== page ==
The White House is trumpeting as “historically unprecedented” the recent slowdown in healthcare spending, while also suggesting that the Affordable Care is playing a big role. From 2010 through 2012, the real per capita annual growth rate of national health spending was just 1.3%, less than one-third of the long-term historical average growth rate of 4.5%. It was also way below the average 2000-2007 growth rate of 3.9%. All of which is good fiscal news, helping reduce projections of future Medicare and Medicaid spending by through 2020 by $147 billion.
So what is driving the slowdown? AEI’s Joe Antos:
A major reason for the slower growth is the sharp recession in 2007-09, followed by the anemic recovery. TheKaiser Family Foundationestimates that 77 percent of the slower growth is due to the weak economy. Slower spending growth primarily due to a poor economy and high levels of joblessness is not a welcome trend.
Other analysts dispute the importance of a slow economy in reducing health spending growth. One can debate the numbers. One cannot debate that federal policy has not been successful in bringing the economy back to life.
The Congressional Budget Office attempted to discover what is causing the slowdown in Medicare spending, and essentially came up empty-handed. Without a clearer understanding of what is going on, it seems risky to assume that the slowdown will continue well into the future-and ill-advised to base policy on that assumption.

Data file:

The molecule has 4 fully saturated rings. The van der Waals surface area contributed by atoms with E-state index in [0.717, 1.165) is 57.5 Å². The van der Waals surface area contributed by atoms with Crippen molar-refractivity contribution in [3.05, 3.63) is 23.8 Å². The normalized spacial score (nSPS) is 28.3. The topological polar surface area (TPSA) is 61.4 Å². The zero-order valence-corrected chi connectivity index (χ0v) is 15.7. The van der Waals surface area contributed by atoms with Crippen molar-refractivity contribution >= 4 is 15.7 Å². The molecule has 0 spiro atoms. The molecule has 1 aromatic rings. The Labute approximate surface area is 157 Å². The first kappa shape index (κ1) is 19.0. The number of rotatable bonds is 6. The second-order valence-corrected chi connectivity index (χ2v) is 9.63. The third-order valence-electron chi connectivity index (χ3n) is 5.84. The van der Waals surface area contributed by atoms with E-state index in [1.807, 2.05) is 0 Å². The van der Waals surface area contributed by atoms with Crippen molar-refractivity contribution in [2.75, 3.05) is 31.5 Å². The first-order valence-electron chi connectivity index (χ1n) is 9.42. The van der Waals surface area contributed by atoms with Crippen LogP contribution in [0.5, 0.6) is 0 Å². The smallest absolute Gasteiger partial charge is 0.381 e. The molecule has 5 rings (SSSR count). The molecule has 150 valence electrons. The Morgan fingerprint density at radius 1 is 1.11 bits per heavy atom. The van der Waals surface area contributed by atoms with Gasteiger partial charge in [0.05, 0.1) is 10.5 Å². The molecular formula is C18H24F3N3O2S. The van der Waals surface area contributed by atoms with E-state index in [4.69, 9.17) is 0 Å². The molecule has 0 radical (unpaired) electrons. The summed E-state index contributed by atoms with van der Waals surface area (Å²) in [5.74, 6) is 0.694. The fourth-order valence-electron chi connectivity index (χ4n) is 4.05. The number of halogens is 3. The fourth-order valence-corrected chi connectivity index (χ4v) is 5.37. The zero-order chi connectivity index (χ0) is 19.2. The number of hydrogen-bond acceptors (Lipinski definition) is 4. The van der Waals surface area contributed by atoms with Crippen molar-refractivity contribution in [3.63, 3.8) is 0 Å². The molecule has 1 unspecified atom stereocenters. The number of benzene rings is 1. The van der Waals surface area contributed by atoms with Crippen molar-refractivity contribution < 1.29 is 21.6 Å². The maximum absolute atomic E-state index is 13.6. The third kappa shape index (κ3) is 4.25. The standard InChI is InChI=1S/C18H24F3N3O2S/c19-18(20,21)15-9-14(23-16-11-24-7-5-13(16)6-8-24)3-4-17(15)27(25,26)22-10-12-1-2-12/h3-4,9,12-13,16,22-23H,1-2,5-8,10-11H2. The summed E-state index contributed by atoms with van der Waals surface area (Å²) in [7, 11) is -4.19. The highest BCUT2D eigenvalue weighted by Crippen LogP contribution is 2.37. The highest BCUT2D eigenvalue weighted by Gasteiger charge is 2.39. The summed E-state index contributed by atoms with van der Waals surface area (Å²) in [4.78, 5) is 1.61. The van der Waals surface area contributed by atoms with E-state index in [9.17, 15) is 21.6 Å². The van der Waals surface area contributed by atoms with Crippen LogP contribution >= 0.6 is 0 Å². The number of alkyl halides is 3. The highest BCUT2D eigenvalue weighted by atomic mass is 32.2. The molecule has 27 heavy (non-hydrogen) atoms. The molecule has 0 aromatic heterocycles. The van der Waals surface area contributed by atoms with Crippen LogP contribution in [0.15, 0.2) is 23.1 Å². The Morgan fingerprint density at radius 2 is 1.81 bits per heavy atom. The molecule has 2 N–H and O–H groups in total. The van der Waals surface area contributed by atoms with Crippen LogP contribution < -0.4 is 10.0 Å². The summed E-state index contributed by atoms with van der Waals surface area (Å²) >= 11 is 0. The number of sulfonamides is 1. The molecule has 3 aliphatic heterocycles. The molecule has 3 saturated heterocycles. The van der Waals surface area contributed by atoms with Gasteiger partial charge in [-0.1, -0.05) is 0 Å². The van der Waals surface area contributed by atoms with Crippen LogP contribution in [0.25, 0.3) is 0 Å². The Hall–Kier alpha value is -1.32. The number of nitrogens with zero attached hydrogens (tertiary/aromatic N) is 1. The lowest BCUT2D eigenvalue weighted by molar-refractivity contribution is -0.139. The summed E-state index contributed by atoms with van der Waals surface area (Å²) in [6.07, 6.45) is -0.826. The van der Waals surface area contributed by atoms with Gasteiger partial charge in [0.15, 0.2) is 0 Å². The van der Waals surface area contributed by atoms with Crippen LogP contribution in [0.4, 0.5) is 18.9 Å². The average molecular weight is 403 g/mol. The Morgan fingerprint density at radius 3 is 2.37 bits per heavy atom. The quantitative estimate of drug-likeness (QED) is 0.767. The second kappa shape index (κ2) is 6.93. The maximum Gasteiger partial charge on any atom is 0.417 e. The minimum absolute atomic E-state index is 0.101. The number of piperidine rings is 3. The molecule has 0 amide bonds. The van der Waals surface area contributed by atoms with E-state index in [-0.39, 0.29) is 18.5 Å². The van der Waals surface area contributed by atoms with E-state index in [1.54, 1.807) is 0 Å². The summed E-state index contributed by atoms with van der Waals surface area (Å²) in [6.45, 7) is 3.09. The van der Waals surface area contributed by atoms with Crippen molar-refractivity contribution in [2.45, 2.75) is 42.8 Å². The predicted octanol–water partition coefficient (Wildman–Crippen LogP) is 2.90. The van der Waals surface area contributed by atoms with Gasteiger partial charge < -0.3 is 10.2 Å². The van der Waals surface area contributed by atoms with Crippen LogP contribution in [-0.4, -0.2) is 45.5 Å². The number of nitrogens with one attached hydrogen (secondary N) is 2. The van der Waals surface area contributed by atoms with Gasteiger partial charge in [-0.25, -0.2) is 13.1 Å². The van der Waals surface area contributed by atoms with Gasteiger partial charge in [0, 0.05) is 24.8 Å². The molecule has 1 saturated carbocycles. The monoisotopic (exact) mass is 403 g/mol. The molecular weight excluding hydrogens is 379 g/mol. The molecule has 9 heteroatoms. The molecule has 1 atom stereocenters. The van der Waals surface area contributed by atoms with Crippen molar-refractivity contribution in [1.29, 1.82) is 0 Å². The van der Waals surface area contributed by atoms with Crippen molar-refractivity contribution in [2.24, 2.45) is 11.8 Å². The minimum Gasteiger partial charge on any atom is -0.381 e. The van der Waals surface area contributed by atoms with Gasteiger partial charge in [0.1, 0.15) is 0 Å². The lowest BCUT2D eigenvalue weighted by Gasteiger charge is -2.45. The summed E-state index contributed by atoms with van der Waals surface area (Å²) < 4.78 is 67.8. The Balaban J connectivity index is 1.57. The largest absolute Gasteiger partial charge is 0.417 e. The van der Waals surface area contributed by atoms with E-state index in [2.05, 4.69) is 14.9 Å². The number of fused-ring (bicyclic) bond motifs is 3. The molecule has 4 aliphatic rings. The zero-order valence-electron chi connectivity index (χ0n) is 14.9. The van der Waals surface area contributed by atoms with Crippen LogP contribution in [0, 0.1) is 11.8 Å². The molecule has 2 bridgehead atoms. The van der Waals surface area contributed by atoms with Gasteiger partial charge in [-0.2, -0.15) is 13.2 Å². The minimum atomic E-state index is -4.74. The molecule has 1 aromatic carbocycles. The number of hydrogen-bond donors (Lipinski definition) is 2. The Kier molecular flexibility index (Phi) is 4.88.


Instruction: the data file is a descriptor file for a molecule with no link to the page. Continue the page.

And as I have written: a) lots of breakthrough drugs from the 1980s and 1990s became widely available in generic form in the 2000s; b) health insurance plans became more diverse, giving consumers more choice, such as health savings accounts; c) the IT and networking revolution has improved disease management. And along those lines is a JPM analysis focuses particularly on the increase in high-deductible, employer-provided health insurance, frequently paired with a health savings account. In 2012, 9% of workers with insurance from an employer were enrolled in a high-deductible plan — more than double the percentage from just three years ago. The product may be limiting consumer demand:
One circumstantial piece of evidence that this may be holding back spending is the composition of health care consumption. Higher deductibles may make one think twice about elective care for annoying but not debilitating conditions, whereas it probably won’t do much to deter one from visiting the hospital for a serious or life-threatening condition. Such a pattern appears in the recent data, as outpatient care has slowed markedly, whereas hospital care is expanding at about pre-recession levels.
As for Obamacare, I wouldn’t rule out that is now having an impact. We’ll see.